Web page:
Current Alerts in Effect

The U.S. Fish and Wildlife Service is following federal, state, and local public health authority guidance to implement a phased approach to increase public access to Ottawa National Wildlife Refuge 

Based on this guidance and in accordance with the White House and the Centers for Disease Control and Prevention (CDC), the refuge has begun to safely increase access. 

Beginning June 17, Ottawa National Wildlife Refuge will reopen public access to the state connector trails and boardwalk.  The outdoor restrooms at both trailheads are also open. 

These include the: 

  • Partnership Trail 

  • Pool 1 Seasonal Trail 

  • Estuary Trail 

  • Gallagher Trail 

  • Woodies Roost Trail 


More than 12 miles of trails are available for hiking, the 8-mile wildlife drive is open on weekends from sunrise to sunset for cars, Cedar Point Fishing Access and West Harbor Landing are open for paddling and fishing. All within CDC social distancing guidance.  

The health and safety of our visitors, volunteers and employees remains our number one priority and the following facilities or areas remain closed until further notice: 

  • Visitor center     

  • Wildlife Window 


We are excited to welcome you back but do ask that you follow current CDC safe practices by maintaining a safe distance between yourself and other groups; washing your hands often with soap and water for at least 20 seconds; avoiding touching your eyes, nose, and mouth; covering your mouth and nose when you cough or sneeze, and most importantly, staying home if you feel sick. Staff are working to maintain clean, safe, and healthy facilities in accordance with federal, state and local guidance.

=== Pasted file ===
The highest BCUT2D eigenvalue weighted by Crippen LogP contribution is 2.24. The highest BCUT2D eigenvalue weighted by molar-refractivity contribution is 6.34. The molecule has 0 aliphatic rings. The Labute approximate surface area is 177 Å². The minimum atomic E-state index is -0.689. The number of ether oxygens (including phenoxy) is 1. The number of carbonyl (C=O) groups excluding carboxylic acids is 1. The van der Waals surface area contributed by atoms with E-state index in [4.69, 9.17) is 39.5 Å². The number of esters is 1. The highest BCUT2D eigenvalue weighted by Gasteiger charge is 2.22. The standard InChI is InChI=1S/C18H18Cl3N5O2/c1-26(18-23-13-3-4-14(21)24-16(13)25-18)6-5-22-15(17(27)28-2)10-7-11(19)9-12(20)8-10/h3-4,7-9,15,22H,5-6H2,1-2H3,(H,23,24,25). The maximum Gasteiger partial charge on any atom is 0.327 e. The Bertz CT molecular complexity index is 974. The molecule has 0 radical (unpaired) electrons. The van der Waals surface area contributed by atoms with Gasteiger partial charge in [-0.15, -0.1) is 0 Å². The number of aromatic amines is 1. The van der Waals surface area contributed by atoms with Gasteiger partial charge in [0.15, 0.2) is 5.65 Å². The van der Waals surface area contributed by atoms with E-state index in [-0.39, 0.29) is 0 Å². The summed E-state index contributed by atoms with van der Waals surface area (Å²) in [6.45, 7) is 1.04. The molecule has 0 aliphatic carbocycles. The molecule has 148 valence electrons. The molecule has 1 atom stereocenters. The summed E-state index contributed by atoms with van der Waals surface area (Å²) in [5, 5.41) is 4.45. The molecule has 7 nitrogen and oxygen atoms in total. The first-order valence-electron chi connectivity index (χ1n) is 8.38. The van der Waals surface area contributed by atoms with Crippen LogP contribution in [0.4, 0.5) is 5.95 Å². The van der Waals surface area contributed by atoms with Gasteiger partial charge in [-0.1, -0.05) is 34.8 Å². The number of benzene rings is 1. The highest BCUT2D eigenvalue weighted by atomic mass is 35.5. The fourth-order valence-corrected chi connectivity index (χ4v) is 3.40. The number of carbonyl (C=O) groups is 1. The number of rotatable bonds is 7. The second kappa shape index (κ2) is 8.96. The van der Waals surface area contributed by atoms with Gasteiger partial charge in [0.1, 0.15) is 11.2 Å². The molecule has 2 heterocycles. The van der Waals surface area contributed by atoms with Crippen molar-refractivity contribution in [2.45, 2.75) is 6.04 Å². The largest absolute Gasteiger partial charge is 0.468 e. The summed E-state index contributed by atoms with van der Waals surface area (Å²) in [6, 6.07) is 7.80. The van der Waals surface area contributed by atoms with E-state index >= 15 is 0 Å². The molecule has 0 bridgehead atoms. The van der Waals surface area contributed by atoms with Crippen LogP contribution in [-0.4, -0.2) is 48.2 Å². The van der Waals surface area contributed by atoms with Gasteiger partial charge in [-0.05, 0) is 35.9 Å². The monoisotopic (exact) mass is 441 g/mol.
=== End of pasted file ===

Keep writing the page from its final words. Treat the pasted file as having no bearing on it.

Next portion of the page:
Please continue to visit this site for updates. We look forward to seeing you soon! 

Wildlife Drive Information

The Wildlife Drive is open on scheduled days only. On occasion, we must close the drive on the days that it is scheduled to be open. This is not a decision that we make lightly. Please call, 419-898-0014, or check our Facebook page for the most up to date information on the status of the wildlife drive. 

We are commonly asked why the road cannot be open more and that is not a simple answer but please read the following explanation for the main reasons.

There are many reasons that the road cannot be opened every day. 1)The only road that can handle the traffic is the main road that our maintenance and management staff can use to move through the refuge. The road cannot handle two way traffic, and they are often traveling in large equipment. Having vehicles on the road would hamper their movement and cause long delays in their work day, and frustrations for the visitors. 2) The roads are not just used for travel, they are on top of dikes that are used for water management. This means that they cannot handle the amount of traffic that would be on them if the route were open every day. Without solid sturdy dikes we do not have water control and without that we do not have habitat. 3) If the previous two problems were mitigated, we still have the fact that the traffic causes a considerable amount of damage to the roads. If it rains on a spring wildlife drive day it can cost the refuge thousands of dollars to repair the damage in order to open it again. While the roads are gravel, that gravel sinks into the road base when driven on while wet. 4) During certain parts of the year the traffic causes a significant amount of disturbance to migrating birds, and the refuge is here to provide a resting and feeding spot for these birds. This area is not open to any other public use during that time in order to limit the disturbance. We do not have the option to change the route and the only road available travels through the very heart of the best habitat on the refuge.